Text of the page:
'Hamelin begins his tour with the Sonata No 50 in C, Hob XVI:50 … the teasing opening and brusque outbursts in the opening movement are fully rendered by Hamelin, who embraces the cheeky syncopations, as well. There's something heartbreaking about Hamelin's playing in the tender Adagio to Sonata No 46 in A flat, Hob XVI:41. The single line, unsupported by any left-hand accompaniment rises and falls like a lullaby, gaining definition when Haydn finally brings in the left hand. There's more where that came from in the Adagio to Sonata No 23 in F, Hob XVI:23, which Hamelin treats as if it were a lost opera aria. Hamelin places the harmonic accents in just the right place, and he does it again and again over two discs' (Time Out Chicago)

'These superb performances—brisk, witty, emotionally evocative—reflect glory on him and Haydn alike … Hamelin is equally commanding through all of the composer's moods, skipping nimbly across the keyboard with unerring precision and then turning a slow movement into a hauntingly eloquent dramatic solo. Best of all, he gets the jokes, which he brings forward without underlining them. The result is a series of buoyant renditions' (San Francisco Chronicle)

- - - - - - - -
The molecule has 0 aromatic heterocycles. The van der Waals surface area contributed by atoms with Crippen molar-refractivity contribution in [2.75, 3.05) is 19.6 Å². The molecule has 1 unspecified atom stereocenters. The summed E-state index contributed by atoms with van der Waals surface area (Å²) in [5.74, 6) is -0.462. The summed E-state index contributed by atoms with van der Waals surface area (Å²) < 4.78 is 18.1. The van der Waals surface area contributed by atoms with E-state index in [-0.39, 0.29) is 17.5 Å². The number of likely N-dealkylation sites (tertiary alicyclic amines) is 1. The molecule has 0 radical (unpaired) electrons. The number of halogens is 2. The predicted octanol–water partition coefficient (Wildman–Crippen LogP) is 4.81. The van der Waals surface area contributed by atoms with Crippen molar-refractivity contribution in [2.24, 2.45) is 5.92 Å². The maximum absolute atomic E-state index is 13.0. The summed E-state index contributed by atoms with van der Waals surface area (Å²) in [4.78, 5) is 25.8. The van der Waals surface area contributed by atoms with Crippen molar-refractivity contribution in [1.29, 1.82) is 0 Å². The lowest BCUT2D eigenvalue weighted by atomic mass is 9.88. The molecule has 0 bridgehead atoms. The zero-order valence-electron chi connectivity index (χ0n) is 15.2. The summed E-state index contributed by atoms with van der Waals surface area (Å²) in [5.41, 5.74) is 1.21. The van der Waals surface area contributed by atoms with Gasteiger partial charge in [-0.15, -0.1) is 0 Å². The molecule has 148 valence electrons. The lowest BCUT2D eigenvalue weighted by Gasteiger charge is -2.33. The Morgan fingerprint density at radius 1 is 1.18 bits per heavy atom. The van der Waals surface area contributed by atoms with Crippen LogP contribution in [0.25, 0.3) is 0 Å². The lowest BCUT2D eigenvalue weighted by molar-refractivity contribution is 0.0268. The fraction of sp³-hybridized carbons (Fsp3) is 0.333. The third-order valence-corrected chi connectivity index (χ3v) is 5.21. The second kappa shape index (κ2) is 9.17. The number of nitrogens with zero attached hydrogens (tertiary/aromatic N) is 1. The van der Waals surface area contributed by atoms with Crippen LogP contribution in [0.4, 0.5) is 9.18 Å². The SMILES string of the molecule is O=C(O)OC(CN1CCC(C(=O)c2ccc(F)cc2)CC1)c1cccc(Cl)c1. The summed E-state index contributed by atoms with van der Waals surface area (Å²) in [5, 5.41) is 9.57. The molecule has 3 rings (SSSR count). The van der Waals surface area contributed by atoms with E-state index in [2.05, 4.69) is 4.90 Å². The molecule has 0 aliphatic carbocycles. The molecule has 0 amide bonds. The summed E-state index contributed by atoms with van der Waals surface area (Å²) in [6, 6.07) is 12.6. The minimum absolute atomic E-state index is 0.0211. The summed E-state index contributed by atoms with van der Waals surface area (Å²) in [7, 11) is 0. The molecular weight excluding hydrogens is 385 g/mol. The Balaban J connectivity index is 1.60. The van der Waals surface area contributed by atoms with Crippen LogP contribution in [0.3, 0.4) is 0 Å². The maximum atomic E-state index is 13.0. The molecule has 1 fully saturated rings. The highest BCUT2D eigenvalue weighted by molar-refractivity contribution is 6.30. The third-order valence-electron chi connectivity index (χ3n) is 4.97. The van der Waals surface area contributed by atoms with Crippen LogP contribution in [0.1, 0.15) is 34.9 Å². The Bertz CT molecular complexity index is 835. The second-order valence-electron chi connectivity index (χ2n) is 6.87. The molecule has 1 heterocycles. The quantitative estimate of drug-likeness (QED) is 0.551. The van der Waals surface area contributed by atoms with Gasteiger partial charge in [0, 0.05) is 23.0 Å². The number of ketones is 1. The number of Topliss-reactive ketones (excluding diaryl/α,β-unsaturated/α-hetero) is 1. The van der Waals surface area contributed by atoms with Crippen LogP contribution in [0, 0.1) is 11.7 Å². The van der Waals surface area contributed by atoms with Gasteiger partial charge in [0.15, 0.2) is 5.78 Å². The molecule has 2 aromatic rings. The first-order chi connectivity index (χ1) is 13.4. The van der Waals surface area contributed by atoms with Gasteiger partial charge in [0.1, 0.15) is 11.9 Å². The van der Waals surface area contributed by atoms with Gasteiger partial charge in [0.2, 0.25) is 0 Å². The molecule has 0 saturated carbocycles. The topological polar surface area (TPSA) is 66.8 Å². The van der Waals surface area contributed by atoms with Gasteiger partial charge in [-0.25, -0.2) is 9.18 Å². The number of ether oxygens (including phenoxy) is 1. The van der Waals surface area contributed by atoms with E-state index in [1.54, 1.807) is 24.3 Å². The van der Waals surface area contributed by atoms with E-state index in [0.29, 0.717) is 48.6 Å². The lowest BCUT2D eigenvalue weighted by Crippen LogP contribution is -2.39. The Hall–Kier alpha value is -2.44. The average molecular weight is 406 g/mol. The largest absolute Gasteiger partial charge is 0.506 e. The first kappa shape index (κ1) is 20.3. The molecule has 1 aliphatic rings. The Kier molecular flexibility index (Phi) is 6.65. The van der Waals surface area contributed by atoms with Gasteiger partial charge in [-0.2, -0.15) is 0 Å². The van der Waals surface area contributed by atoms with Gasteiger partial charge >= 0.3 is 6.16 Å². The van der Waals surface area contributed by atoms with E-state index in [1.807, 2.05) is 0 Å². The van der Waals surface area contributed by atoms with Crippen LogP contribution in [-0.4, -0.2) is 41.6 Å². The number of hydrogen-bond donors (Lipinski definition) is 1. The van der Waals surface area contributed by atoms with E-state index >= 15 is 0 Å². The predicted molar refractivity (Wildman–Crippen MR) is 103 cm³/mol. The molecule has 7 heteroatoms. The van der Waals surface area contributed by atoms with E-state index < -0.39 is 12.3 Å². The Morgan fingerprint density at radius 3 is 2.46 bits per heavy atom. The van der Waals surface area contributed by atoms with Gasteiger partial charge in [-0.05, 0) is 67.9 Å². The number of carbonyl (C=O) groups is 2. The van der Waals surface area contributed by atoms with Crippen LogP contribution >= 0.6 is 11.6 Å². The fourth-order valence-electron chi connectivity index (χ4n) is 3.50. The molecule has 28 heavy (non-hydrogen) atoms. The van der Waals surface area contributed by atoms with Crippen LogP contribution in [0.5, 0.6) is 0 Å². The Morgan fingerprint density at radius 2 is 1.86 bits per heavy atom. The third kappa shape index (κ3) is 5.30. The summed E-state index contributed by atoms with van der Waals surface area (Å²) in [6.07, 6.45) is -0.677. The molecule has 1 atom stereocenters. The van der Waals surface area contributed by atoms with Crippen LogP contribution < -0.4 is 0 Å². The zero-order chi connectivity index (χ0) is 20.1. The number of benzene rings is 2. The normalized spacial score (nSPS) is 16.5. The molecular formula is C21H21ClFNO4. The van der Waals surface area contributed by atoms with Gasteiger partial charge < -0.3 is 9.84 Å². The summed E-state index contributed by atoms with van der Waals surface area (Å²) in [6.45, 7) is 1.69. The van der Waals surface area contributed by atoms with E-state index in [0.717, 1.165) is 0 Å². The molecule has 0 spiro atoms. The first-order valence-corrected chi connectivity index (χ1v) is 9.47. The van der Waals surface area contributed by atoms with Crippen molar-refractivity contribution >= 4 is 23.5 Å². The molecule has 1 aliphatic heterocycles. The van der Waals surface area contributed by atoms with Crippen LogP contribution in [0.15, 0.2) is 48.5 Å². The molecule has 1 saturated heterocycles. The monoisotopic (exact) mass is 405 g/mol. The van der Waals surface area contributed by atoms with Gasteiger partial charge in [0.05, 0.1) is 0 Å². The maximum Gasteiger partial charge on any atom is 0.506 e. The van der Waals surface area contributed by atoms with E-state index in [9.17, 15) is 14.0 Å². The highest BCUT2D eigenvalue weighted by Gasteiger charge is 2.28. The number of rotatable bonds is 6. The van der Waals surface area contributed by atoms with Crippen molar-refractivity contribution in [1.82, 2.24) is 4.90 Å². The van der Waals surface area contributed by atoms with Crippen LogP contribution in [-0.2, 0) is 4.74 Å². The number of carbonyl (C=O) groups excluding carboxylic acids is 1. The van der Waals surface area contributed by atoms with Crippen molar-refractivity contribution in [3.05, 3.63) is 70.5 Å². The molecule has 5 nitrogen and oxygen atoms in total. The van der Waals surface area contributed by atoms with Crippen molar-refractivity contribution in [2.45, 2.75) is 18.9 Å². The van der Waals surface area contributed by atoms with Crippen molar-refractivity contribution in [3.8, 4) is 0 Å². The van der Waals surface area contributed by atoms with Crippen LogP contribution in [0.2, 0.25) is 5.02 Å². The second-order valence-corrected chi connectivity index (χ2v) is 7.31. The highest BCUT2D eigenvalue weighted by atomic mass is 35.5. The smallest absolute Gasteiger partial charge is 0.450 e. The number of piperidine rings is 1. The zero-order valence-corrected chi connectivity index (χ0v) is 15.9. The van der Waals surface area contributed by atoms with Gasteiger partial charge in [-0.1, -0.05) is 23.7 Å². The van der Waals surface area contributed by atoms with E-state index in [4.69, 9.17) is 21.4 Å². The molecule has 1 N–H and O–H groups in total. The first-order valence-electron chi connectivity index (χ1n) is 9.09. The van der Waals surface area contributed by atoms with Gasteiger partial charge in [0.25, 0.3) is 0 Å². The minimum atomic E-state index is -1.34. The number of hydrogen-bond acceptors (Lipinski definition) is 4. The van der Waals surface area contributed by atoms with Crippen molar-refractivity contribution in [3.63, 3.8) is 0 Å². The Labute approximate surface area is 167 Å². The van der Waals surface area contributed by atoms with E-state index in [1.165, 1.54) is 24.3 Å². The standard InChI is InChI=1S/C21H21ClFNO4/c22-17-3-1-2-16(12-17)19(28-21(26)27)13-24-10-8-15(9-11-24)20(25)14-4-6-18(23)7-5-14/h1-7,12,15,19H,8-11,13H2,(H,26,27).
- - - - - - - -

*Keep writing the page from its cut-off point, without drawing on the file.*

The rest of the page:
'It is literally true that almost every new disc by Hamelin is an adventure and a revelation-in waiting. Should anyone ask why a pianist as technically daunting and so usually given to difficult and unusual repertoire (Alkan, Ornstein, Wolpe, Busoni) is now essaying two discs of piano sonatas by good old 'Papa' Haydn, all you have to do is listen to the opening C major Piano Sonata No 50 and you know you’re a long way from music intended to be pedagogic and little else. There is extravagance here of the sort Hamelin has always fed on all through this marvelous two disc set and Hamelin’s inclination toward whirlwind, occasionally almost violent prestos, Lisztian slow tempos and Bachian counterpoint brings out the bracing musical mind that so many of the greatest musicians have long insisted on beneath the classical era's Viennese paterfamilias' (The Buffalo News, USA)